Issue 1 / February 2014
Happy New Year!Letter from the Executive Director
Welcome to the first edition of the new and improved Spikes & Waves. We’ll continue to share stories about people with epilepsy, link you to the latest in epilepsy news from across Canada and around the world, and keep you updated about Epilepsy Support Centre programs and events. We’re now publishing the newsletter six times a year and sending it right to your email inbox!
It’s an exciting time here at Epilepsy Support Centre as we launch Game On, a new physical activity program for children with neurological conditions. You can read all about the program and the importance of physical literacy in the article below.
We’re also preparing for a busy year ahead. Purple Day for Epilepsy is fast approaching and our Annual Gala will follow soon after. We hope you’ll consider how you can get involved supporting those living with epilepsy in your community. Do you want to plan a Purple Day for Epilepsy event? Check out our list of suggested Purple Day activities. You can also show your support by attending our Annual Gala, making a donation, or volunteering. There are so many ways to participate!
Blake & VeronicaLiving with Epilepsy
When Veronica first found out her son Blake had epilepsy, she didn’t know anything about the condition: “I grew up afraid of seizures because no one talked about it unless they had some horror story to tell. My biggest fear was that others would look at my child the way I used to look at those who struggled with this unkind disorder.” Blake was scared that his friends would make fun of him. The entire family was afraid of the unknown.
Everything changed once they met with an Epilepsy Support Centre Public Educator. She provided information, advice, and, most important, hope. Veronica recalls, “I think just knowing that there was always someone I could call or email when I needed someone to talk to was the biggest help for us as a family!”
Blake took the courageous step of inviting the Public Educator to his class. She taught everyone about epilepsy and helped Blake tell his classmates about his seizures. Veronica is a proud mom, “As Blake stood there in front of his class I couldn’t help but feel so incredibly proud of him. He’s gone through so much and he is so brave. He decided that epilepsy wouldn’t define who he is and who he wants to become. He’s an amazing kid.”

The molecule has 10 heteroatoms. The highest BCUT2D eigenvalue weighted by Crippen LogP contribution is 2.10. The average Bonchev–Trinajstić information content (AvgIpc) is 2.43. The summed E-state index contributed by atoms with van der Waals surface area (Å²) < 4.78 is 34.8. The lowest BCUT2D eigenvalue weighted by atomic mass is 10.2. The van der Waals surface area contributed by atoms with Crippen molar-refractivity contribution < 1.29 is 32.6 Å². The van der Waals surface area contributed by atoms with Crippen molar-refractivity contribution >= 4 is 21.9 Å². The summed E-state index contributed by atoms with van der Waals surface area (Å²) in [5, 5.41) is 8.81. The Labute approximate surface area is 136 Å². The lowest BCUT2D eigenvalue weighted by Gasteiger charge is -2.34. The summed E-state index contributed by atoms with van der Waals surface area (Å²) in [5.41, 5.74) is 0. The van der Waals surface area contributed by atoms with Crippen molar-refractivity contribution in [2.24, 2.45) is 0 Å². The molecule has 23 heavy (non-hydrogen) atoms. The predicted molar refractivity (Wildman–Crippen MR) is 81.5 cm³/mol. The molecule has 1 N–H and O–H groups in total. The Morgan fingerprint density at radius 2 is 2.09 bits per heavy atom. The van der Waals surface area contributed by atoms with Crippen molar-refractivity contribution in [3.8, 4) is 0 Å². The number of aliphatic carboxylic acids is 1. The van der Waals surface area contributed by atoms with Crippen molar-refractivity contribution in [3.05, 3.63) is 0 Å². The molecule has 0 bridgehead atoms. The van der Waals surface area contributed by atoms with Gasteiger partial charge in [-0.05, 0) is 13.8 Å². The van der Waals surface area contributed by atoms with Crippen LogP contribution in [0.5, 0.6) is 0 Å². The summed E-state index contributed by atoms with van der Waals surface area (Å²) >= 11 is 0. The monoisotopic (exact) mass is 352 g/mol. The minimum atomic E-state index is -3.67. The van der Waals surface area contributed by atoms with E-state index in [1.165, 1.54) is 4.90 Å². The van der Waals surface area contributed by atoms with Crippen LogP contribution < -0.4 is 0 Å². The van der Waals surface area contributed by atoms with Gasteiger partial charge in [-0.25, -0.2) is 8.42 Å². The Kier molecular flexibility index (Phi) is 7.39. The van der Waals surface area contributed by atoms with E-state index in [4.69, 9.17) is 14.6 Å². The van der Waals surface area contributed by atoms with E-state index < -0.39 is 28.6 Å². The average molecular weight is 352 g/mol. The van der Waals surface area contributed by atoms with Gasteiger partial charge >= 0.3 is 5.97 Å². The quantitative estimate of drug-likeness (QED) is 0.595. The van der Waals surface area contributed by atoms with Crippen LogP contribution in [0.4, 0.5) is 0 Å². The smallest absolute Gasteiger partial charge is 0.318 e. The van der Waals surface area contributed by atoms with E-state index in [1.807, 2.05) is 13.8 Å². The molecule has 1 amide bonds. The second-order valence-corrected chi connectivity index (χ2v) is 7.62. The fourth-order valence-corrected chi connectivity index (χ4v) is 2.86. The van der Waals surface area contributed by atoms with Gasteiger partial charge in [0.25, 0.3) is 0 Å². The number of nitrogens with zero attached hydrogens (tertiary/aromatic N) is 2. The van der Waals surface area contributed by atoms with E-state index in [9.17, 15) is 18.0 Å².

Game OnPhysical Literacy and Your Child
Although it may look like it’s just fun and games, much of children’s play prepares them for life-long activity. Hop scotch and tag help children develop the skills to jump and stop or pivot while moving, which are useful in more sophisticated games like basketball and hockey. These initial skills are called physical literacy skills. Without them, many children withdraw from physical activity and sports, spending their leisure time in sedentary and unhealthy activities instead.
Due to misinformation, stigma, and social exclusion, children with neurological conditions such as epilepsy are often excluded from games that would help them develop basic physical literacy skills. They end up at a disadvantage and less likely to participate in ongoing physical activity.
All children have the right to be included and deserve the opportunity to feel like they belong. If your child has been excluded from playing games, it’s not too late.
GAME ON is our new, professionally developed program that helps children with neurological conditions develop these physical literacy skills in an inclusive environment and builds the foundation for a more active and healthier life. A trained professional customizes the program to fit each child’s abilities.
For more information or to register your child for Game On, email firstname.lastname@example.org, call (519) 433-4073, or visit www.epilepsysupport.ca/gameon.
For information about volunteering as a Game On Counsellor, visit www.epilepsysupport.ca/other/gameonvolunteers.
Purple Day 2014March 26 is a Global Day for Epilepsy Awareness
Nine-year-old Nova Scotian Cassidy Megan created Purple Day for Epilepsy in 2008 to raise epilepsy awareness and dispel myths about seizure disorders. Purple Day for Epilepsy is now celebrated in dozens of countries around the world. In Canada, Epilepsy Awareness Month is celebrated in March, with Purple Day for Epilepsy on March 26 as the highlight.
The best way to celebrate Purple Day for Epilepsy is to honour its grass roots origins and organize events in your community. Whether it’s organizing a major fundraising event or simply telling people how epilepsy has touched your life, your efforts will raise awareness about epilepsy.
- Hold a Walk-a-thon, Read-a-thon, Dance-a-thon, or a Bunny Hop
- Organize a Purple Dress Down Day at your office, school, or local business. Everyone makes a donation to participate.
- Collect pledges to dye your hair purple.
Visit our Purple Day for Epilepsy page for more ideas about celebrating this international day of epilepsy awareness. www.epilepsysupport.ca/purpleday2014